By Natasha Piñon ‘19
This fall, Kasper Kovitz, an art professor from Austria, joins our staff. Previously, he has had art exhibits in Munich, Vienna, Los Angeles, and Austria. With his first solo exhibition in 1993, he is a bit of a veteran in the art world. Currently, Kovitz splits his time between Los Angeles and the American University in Beirut where he is an assistant professor. Some of his most recent work (on display in the Saatchi Gallery in London in 2013) consisted of sculptures carved out of jamon iberico-a type of cured ham. His bold and unconventional choices make for thought-provoking art.
TSV: What initially prompted you to move to America? (and become a professor)
KK: I came to Los Angeles from Vienna, Austria in 1996 through the MAK/Schindler Scholarship, an artist residency/grant. I was attracted by the diversity of L.A. and intrigued by the sense of being anonymous, just one among many, with no history attached. That suited me at that time, I felt that I wanted to find out who I was, not who I was meant to be according to my background. I fell in love with California and stayed in America. I have never regretted this choice.
Serendipity brought me into teaching. I did not enjoy being in school very much and was also underwhelmed by my higher education experience. At that time, art education was trying to be anti-academic, which meant that teachers wanted to end the oppressive way art was thought about and taught. The consequence of this noble rebellion, though, was that a lot of good traditional knowledge and technique was thrown out as well. In 2011, I received a call from an old colleague from my university days who asked me if I’d be interested to teach studio arts at the American University of Beirut, Lebanon. For eleven years I had been supporting my art career working as an art technician, a job that took me around the world to a wide diversity of art environments, including a project immediately following Katrina in New Orleans. I thought it would be an interesting challenge to revisit art education and see if I could provide a better educational experience than I had. I taught in Beirut four years and it was a very challenging and rewarding experience.
TSV: What do you enjoy most about teaching college students?
KK: I especially enjoy teaching at a liberal arts college. I believe that this environment, where many students taking art courses do not necessarily want to become artists and have many other interests besides, furthers an interdisciplinary approach to art and makes it necessary to look at art in a fundamental way. Questions such as “Why do we make art?”, “What is its role in contemporary society?”, etc., arise in this diverse environment and I find that very interesting.
TSV: Are there any differences between the students you teach internationally and the students you teach here?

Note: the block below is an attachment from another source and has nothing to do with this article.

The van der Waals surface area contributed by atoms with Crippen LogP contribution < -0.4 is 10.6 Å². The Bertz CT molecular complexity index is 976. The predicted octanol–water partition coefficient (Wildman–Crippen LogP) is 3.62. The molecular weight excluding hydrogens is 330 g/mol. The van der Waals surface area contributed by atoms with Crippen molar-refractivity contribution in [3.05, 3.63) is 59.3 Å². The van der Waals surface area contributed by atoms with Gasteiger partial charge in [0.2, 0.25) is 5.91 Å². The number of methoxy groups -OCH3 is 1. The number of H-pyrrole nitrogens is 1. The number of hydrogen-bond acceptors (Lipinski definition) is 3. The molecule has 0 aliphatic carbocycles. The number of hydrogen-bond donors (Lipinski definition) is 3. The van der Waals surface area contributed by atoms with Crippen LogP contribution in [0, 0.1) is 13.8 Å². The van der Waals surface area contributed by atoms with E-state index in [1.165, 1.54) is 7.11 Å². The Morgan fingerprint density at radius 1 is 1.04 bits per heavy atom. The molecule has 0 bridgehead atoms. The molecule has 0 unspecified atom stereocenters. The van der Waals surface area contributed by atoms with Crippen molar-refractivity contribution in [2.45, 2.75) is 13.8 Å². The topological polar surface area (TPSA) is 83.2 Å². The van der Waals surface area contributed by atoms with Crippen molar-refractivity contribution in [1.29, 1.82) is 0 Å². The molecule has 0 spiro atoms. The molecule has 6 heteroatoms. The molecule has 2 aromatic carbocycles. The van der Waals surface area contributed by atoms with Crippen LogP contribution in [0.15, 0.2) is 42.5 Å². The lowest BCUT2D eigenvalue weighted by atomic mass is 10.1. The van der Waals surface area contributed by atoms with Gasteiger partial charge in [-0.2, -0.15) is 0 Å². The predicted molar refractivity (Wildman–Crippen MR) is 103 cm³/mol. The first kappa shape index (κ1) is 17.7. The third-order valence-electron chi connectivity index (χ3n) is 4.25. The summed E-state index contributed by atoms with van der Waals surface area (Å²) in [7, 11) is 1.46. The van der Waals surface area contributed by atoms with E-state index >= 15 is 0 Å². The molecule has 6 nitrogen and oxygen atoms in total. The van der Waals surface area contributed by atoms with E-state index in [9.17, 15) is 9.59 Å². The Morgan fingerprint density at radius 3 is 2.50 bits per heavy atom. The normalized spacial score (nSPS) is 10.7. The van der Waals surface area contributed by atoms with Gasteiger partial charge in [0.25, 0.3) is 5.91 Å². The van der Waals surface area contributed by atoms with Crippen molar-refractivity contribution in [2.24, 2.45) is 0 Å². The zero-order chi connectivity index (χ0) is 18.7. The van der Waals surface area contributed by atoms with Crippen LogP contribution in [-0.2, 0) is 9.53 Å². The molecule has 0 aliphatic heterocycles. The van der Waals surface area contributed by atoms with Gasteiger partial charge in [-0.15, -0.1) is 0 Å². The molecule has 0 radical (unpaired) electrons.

KK: The main difference, I think, is that most of my students in Lebanon were young women who chose art as a major because their parents didn’t object to art as they might have to another discipline. Theywould object to their sons studying art because they thought it was not a real occupation. But they expected their daughters to get married anyways, so it didn’t matter what they studied.
I tried to undermine this assumption by showing that art is a great vehicle to promote individualistic and critical thinking.
TSV: Do you have a favorite artist?
KK: I have been disturbed, moved, and encouraged to re-think previous assumptions, by many artworks and examples of individual practices of artists from all times and cultures. And this is still continuing. Over time, some artworks or artistic approaches that were dear to me became less interesting and new ones emerged. All of these experiences have entered and altered my own practice.
TSV: Some of your art focuses on border, violence, and identity. Do you see a possible collaboration with the Core classes that focus on similar topics?
KK: I am still interested in these topics and would love to expand my conversation about them. I will be part of the next Core circle and am looking forward to discussing what the next theme will be. I would like to propose to look at humans’ relationship to nature and especially the notion of “wilderness.” I believe this is an incredibly timely and worthwhile theme, but I am of course open to see what other proposals for the next Core cycle will be made.
TSV: Do you believe you can teach creativity? Is it your job to try?
KK: I am not sure that creativity can be taught, but I think one can create an environment that promotes creativity. I see my job as promoting such an environment and in providing the basic parameters of a language for that creativity.
TSV: At times, you've been frustrated that people do not take your work seriously because of the presentation (for example: carving sculptures out of meat). Do you have any tips for college art students who are not being taken seriously?
KK: Learn from your experience and try to improve. I found that, rather than blaming others for a lack of interest, that energy is better spent on trying to understand where they are coming from and finding a bridge that enables a productive communication.
TSV: Much of your earlier art focused on the American West. Do you have a favorite aspect of the West Coast (or Los Angeles)?
KK: Yes, I was most impressed by the wide-open landscape of the South West. It made me feel so small, which in turn made me look at our natural environment with more awe.
TSV: Did you have an art teacher growing up that inspired you?
KK: I had a family friend who was a poet. I think his way of seeing the world and interacting with it deeply inspired me and I am very thankful for that influence.
TSV: How do you see yourself changing the art program at Scripps?
KK: I just joined the department and my goal for now is to live up to and further the high quality of the program.